Mutual Wills and Undue Influence
Naidoo v Barton  EWHC 500 (Ch) recently clarified the approach to be taken when assessing whether undue influence was exerted on those making mutual wills. It was determined that the test applicable to lifetime transactions is to be preferred over the probate test.
Naidoo v Barton  EWHC 500 (Ch) Background
Dr Naidoo and Mrs Naidoo were the testators in this case. Their son, Charan, was the Claimant and accused his brother, David Barton, of exercising undue influence over their parents in relation to a number of aspects of their lives, including their execution of mutual wills in late 1998. Such wills left everything to each other, then to Mr Barton, or Mrs Barton should he predecease his parents.
Dr Naidoo was unwell for some time and died in 1999. In the following years Mrs Naidoo sought advice as to enforceability of the mutual wills and later created several new wills, including the most recent one in 2015. This latest will appointed Charan as sole executor and beneficiary. Mrs Naidoo died in 2016.
Charan’s claim was for an order pronouncing the 2015 will and for rescission of a number of transfers by Mrs Naidoo.
HHJ Cadwallader found that the 1998 mutual wills were mutual wills before deciding the test applicable for undoing the agreement by undue influence.
The elements constituting mutual wills were not contested in Naidoo. Mutual wills are joint or separate wills made in consequence of some agreement between the parties not to revoke the wills without consent of the other testator. They usually confer reciprocal benefits before leaving property to identifiable beneficiaries. Mutual wills create a binding obligation on the survivor to ensure that the beneficiaries originally identified do ultimately benefit. They are one step beyond ‘mirror wills’ due to such obligation.
Whilst both testators are alive, the wills can be modified upon agreement between the parties. Following the death of one, the property which will ultimately go to the intended beneficiaries is held by the surviving testator on trust.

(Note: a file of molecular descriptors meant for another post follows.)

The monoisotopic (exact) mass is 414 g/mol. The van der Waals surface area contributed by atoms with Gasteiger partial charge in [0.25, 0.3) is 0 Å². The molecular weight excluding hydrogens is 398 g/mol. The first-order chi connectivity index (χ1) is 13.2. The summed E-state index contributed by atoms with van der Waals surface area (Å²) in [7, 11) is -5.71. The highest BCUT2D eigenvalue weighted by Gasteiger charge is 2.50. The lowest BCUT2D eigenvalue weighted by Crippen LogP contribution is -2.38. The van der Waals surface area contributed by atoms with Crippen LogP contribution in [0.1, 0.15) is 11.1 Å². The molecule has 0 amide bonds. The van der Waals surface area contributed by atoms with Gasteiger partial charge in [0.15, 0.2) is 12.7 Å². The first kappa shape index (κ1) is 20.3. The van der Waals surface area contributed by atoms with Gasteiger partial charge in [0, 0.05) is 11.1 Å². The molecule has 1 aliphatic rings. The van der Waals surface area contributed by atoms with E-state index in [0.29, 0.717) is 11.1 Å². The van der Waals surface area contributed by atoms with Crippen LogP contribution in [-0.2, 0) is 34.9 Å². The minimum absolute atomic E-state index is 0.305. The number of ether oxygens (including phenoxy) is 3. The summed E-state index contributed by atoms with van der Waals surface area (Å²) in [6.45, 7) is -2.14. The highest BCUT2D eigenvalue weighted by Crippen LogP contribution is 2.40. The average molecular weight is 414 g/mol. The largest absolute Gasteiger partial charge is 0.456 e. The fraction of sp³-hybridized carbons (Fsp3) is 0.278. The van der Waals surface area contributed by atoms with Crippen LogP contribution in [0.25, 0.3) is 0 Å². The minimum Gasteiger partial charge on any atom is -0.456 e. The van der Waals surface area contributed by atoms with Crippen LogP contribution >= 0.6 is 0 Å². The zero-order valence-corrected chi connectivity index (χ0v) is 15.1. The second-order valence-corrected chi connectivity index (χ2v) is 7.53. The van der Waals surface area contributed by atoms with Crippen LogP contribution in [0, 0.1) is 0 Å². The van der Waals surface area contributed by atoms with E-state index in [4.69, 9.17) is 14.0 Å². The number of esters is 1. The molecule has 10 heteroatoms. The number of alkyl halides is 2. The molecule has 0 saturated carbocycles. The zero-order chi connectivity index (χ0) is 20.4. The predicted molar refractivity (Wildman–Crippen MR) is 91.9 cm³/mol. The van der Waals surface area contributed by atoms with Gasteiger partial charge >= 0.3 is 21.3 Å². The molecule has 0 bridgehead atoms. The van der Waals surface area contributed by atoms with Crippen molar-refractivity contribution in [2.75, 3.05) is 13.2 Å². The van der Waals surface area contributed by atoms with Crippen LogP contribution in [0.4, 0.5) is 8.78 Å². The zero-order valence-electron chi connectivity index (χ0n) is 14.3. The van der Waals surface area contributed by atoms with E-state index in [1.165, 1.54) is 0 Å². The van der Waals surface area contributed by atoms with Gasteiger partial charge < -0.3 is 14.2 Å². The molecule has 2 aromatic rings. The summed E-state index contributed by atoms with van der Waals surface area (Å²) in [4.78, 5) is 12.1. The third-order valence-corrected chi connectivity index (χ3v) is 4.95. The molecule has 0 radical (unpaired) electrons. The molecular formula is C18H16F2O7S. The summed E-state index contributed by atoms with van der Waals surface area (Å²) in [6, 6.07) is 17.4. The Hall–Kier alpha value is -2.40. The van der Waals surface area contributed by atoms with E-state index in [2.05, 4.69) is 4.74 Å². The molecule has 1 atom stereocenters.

The agreement between the parties to enter into mutual wills must be an enforceable contract and so comply with all the usual principles. The agreement can be in the will, or explicitly or impliedly outside of it, or even oral. It is preferable that it is written into the will.
The burden of proving that there is a mutual wills agreement rests upon the person seeking to rely upon it. In Naidoo, this was the Defendant, Mr Barton. In its assessment , the court presumes the improbability of the testator fettering their ability to change their will later.
Undue influence, formerly labelled duress, is a principle that prevents someone exerting and abusing power they have over someone else. There are two types: overt acts of unreasonable pressure or coercion, and the exploitation of a relationship of trust and confidence.
The burden of proving undue influence generally rests with the person claiming it. However, in cases of the second type, where there is a transaction that calls for an explanation, the burden shifts as a presumption of undue influence arises. Unless a satisfactory explanation can be provided, undue influence will not be rebutted.
In probate claims, undue influence is never presumed, and so there is a harder evidential burden to discharge. In relation to lifetime transactions, presumed undue influence may be established, thus switching the burden. Naidoo is important for clarifying which test should be applied to mutual wills.
The Court’s decision
HHJ Cadwallader answered two issues of note in relating to the interplay of mutual wills and undue influence.
Firstly, HHJ Cadwallader determined that in cases such as this, where there are mutual wills, but for some reason such as undue influence, the agreement is voidable, the equitable principle of mutual wills is not to be held up as there is ‘no basis for equity to intervene to impose a trust’. ‘To do so would mean that equity would be speaking with two voices’.
Secondly, HHJ Cadwallader determined the test to be applied to discern whether undue influence affected the agreement. HHJ found it to be the less stringent test, equitable doctrine as applicable to lifetime dispositions. HHJ distinguished the agreement as a contract and not a testamentary disposition.
HHJ Cadwallader’s reasoning was that the agreement does not require the same execution formalities and in the present case it was accepted by the Counsel for the David Barton that the agreement did not affect the validity of any of the subsequent wills. Thus, HHJ found it ‘impossible to see why a test of undue influence developed for probate purposes and concerned with the validity of a will’ should be used instead of equitable doctrine designed for avoiding contracts and lifetime dispositions.
HHJ Cadwallader ordered the rescission of the 1998 wills and the admission of the 2015 Will to probate.
Article written by Oliver Clark – Trainee Solicitor